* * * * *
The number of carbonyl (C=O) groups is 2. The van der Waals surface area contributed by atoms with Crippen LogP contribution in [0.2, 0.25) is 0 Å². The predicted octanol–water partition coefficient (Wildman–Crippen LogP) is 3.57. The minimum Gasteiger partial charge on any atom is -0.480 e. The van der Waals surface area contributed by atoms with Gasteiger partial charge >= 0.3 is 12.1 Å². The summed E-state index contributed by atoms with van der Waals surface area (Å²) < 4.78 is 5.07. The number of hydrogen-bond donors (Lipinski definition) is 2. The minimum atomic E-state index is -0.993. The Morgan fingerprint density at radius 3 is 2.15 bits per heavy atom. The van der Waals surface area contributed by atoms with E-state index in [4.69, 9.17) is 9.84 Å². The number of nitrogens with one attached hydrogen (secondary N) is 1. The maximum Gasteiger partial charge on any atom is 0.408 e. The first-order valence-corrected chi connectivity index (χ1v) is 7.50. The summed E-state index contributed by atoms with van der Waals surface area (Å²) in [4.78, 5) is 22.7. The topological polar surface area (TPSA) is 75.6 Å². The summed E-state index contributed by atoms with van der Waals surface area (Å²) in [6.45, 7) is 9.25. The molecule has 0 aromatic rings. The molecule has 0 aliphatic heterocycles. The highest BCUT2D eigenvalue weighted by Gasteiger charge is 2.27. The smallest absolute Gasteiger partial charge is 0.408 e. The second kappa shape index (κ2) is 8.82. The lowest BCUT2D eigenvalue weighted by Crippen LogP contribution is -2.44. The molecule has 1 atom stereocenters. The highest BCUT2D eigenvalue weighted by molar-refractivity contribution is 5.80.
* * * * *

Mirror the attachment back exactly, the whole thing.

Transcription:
The number of carbonyl (C=O) groups is 2. The van der Waals surface area contributed by atoms with Crippen LogP contribution in [0.2, 0.25) is 0 Å². The predicted octanol–water partition coefficient (Wildman–Crippen LogP) is 3.57. The minimum Gasteiger partial charge on any atom is -0.480 e. The van der Waals surface area contributed by atoms with Gasteiger partial charge >= 0.3 is 12.1 Å². The summed E-state index contributed by atoms with van der Waals surface area (Å²) < 4.78 is 5.07. The number of hydrogen-bond donors (Lipinski definition) is 2. The minimum atomic E-state index is -0.993. The Morgan fingerprint density at radius 3 is 2.15 bits per heavy atom. The van der Waals surface area contributed by atoms with E-state index in [4.69, 9.17) is 9.84 Å². The number of nitrogens with one attached hydrogen (secondary N) is 1. The maximum Gasteiger partial charge on any atom is 0.408 e. The first-order valence-corrected chi connectivity index (χ1v) is 7.50. The summed E-state index contributed by atoms with van der Waals surface area (Å²) in [4.78, 5) is 22.7. The topological polar surface area (TPSA) is 75.6 Å². The summed E-state index contributed by atoms with van der Waals surface area (Å²) in [6.45, 7) is 9.25. The molecule has 0 aromatic rings. The molecule has 0 aliphatic heterocycles. The highest BCUT2D eigenvalue weighted by Gasteiger charge is 2.27. The smallest absolute Gasteiger partial charge is 0.408 e. The second kappa shape index (κ2) is 8.82. The lowest BCUT2D eigenvalue weighted by Crippen LogP contribution is -2.44. The molecule has 1 atom stereocenters. The highest BCUT2D eigenvalue weighted by molar-refractivity contribution is 5.80.